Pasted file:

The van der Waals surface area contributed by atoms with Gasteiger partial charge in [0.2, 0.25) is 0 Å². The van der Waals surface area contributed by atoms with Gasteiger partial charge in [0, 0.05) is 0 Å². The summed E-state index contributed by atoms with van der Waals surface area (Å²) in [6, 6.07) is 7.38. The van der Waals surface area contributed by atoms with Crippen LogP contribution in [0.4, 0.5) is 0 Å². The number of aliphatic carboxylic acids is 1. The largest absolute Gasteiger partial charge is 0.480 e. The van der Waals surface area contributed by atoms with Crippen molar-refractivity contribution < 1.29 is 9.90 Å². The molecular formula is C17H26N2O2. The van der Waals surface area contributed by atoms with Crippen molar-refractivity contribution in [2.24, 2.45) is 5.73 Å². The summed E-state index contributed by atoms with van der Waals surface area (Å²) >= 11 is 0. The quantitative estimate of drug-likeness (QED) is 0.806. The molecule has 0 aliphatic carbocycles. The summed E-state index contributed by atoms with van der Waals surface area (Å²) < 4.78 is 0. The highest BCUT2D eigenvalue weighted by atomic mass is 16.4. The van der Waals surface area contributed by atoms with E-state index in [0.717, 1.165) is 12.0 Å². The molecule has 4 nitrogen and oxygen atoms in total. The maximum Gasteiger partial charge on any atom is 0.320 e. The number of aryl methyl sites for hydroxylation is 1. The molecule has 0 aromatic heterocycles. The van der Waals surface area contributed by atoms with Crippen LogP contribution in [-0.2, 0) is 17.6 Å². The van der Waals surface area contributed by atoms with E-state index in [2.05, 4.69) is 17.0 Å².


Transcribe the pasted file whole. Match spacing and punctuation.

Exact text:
The van der Waals surface area contributed by atoms with Gasteiger partial charge in [0.2, 0.25) is 0 Å². The van der Waals surface area contributed by atoms with Gasteiger partial charge in [0, 0.05) is 0 Å². The summed E-state index contributed by atoms with van der Waals surface area (Å²) in [6, 6.07) is 7.38. The van der Waals surface area contributed by atoms with Crippen LogP contribution in [0.4, 0.5) is 0 Å². The number of aliphatic carboxylic acids is 1. The largest absolute Gasteiger partial charge is 0.480 e. The van der Waals surface area contributed by atoms with Crippen molar-refractivity contribution < 1.29 is 9.90 Å². The molecular formula is C17H26N2O2. The van der Waals surface area contributed by atoms with Crippen molar-refractivity contribution in [2.24, 2.45) is 5.73 Å². The summed E-state index contributed by atoms with van der Waals surface area (Å²) >= 11 is 0. The quantitative estimate of drug-likeness (QED) is 0.806. The molecule has 0 aliphatic carbocycles. The summed E-state index contributed by atoms with van der Waals surface area (Å²) < 4.78 is 0. The highest BCUT2D eigenvalue weighted by atomic mass is 16.4. The van der Waals surface area contributed by atoms with E-state index in [0.717, 1.165) is 12.0 Å². The molecule has 4 nitrogen and oxygen atoms in total. The maximum Gasteiger partial charge on any atom is 0.320 e. The number of aryl methyl sites for hydroxylation is 1. The molecule has 0 aromatic heterocycles. The van der Waals surface area contributed by atoms with Crippen LogP contribution in [-0.2, 0) is 17.6 Å². The van der Waals surface area contributed by atoms with E-state index in [2.05, 4.69) is 17.0 Å².